The things that makes Nova Scotia special are its nooks and crannies, and our main mission at Alternative Routes is to help you to find them. Some of these places you will find on ALL of the lists, but some of them are select for the person who wants to get down and dirty (or be pampered, polished and primed) with this place. We wanted to make this exploring thing as easy as possible, so we've tried to narrow it down to some don't miss spots. They are pretty much in the order as you would see them on the route. Some are directly on the route, and some are what we like to call "off route." We've worked time into our schedule so that we can get someone where they need to go and still be on time, and most people don't seem to mind the in-depth Nova Scotia exploration. We like to be open-minded in the way we travel with respect to everyone's itinerary that way everyone gets the most out of their travels! First stop...
Peggy’s Cove is home to one of the most picturesque lighthouses in the world. With the almost unbelievable population of around 600 people (of which 565 of them must live permanent hiding), Peggy’s Cove will take you to another time. A glacier carved the landscape in this area out over 2000 years ago, making it unique and a bit magical. Alternative Routes stops here every morning for at least half an hour. Which usually gives people enough time to get a picture of the lighthouse and take a little tour of the village. If you choose to stay longer, we highly recommend staying with the gang at the Breakwater Inn, not only do they have the best guard dog on duty, it is run by a local lobster fisherman who can fill your mind and hopefully your belly with all that Peggy’s Cove has to offer. If we got you up too early and you need a jolt of caffeine Beale’s Bailiwick serves our favourite Java Blend Coffee. Oh! And don’t forget to get your passport stamped because that’s a thing you can do at Peggy’s Cove!
The thing no one wants to tell you about our beautiful Nova Scotia beaches is that they are cold! However! The cats now out of the bag; Queensland Beach is the place to be if you want not to freeze your toes off. This beach looks like it belongs in the Caribbean somewhere and ALMOST feels that way too. Sheltered in the bay, these waters heat up so nicely in the summer and they give way to the most powdery white sands. Because of this local secret, you often find a few of your newest closest friends nearby, but, if you are looking for something a little more peaceful, there are lots of little almost private nooks along this shore. This is a great place to hop off, especially with a bike. The communities are a bit spread out from one another, but some of the best bike trails are in this area. So, rent a bike in the city at I Heart Bicycles, and travel them all to see which one fits best. You can stay overnight at Halifax Backpackers new Beachside Hostel and bike yourself down to Sheila’s Too, where some people say the best Fish an’ Chips in Nova Scotia is served. If you want to read a bit more about this area, we wrote an even longer more specific blog about it- here!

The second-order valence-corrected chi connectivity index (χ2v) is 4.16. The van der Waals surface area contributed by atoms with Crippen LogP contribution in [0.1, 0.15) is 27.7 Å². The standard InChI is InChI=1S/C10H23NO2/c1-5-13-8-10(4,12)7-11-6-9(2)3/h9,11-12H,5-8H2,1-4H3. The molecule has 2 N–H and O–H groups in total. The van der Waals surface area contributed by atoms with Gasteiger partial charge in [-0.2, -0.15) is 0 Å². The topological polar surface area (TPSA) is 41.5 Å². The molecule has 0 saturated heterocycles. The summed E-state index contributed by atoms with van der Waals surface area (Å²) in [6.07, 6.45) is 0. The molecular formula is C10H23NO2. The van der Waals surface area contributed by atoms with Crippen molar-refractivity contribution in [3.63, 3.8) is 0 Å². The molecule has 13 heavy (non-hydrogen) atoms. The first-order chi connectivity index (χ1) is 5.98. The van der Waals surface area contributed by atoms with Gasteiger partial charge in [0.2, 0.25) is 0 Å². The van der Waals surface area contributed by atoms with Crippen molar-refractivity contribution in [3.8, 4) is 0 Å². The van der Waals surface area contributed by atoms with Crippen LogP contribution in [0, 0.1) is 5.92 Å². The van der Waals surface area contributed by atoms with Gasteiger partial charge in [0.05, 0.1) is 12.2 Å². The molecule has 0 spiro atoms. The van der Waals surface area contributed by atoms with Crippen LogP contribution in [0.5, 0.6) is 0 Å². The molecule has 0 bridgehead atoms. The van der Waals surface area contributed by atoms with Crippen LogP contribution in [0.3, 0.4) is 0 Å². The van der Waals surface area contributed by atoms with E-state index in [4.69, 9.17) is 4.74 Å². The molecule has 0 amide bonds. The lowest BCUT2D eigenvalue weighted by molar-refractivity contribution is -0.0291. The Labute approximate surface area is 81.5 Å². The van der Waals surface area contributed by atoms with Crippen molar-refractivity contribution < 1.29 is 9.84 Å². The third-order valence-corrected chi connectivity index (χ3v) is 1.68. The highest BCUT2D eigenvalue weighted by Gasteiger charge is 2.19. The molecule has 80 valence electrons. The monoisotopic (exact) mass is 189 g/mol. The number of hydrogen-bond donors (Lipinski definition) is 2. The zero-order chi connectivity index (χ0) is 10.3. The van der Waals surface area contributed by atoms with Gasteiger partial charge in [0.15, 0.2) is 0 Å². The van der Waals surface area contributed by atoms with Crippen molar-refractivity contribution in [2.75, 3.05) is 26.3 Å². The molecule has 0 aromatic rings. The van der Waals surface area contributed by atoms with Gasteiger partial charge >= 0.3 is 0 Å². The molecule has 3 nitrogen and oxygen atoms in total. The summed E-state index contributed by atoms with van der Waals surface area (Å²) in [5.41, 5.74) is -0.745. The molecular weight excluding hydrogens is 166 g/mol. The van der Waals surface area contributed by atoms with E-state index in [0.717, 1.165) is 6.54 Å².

Chester used to be the playground to some of Maritime’s wealthiest summer stayers, and ever remains one of Nova Scotia’s wealthiest communities, and is filled with some of the prettiest houses and rose gardens you’ll see in the east. But don’t let that convince you that it isn’t filled with Nova Scotia’s inclusiveness and charm, because they’re full of it (Chester also happens to be home to the Alternative Routes fan club- inquire for more info). You can also find one of best theatres in Nova Scotia here, the Chester Playhouse. Chester is very close to Oak Island, where there is an active search for a treasure believed to be buried, well, really there are so many theories about what is buried, that’s part of the mystery. If you’re looking for something more exotic that you can’t do many other places, Chester is the place where you catch the ferry to Tancook Island. Tancook is home to approximately 200 people, and one of the last remaining one-room school houses in Canada. We highly recommend staying at the Mecklenburgh Inn, everyone leaves here singing their high praises. And don’t forget to check out Black Market Boutique who is full of exotic treasures. And the chowder, don’t even get me started about the chowder at the Kiwi Café.
What can I say about Mahone Bay? See what I did there? Mahone Bay is the first corner you’ll turn and see all those colours of Nova Scotia you’ve been waiting for. Also around that corner, is the iconic photo seen in many of your guidebooks of the three churches- so Nova Scotia famous Emma Fitzgerald ‘ painted it’ on the side of our rig. We don’t mind stopping here for a picture, so just ask. Mahone Bay has all the amenities you need for a longer stay if you so choose. They have shops, and restaurants, the wonderful Salt Box Brewery, and so many bakeries I can’t count. To take the full advantage of the bay, we suggest staying at one of their ever-charming B&Bs. And don’t forget: we don’t mind going a little off route to get you where you need to go. Be adventurous. . And our favourite things about Mahone Bay? They are one of the places you can find Cape LaHave Adventures. These guys can take your trip up a notch, and offer the fullest of adventures. Kayak to an Island? They got you covered. Yoga on your paddleboard? Yeah, they do that too. Your go-to for all things glamping and exploring on the south shore.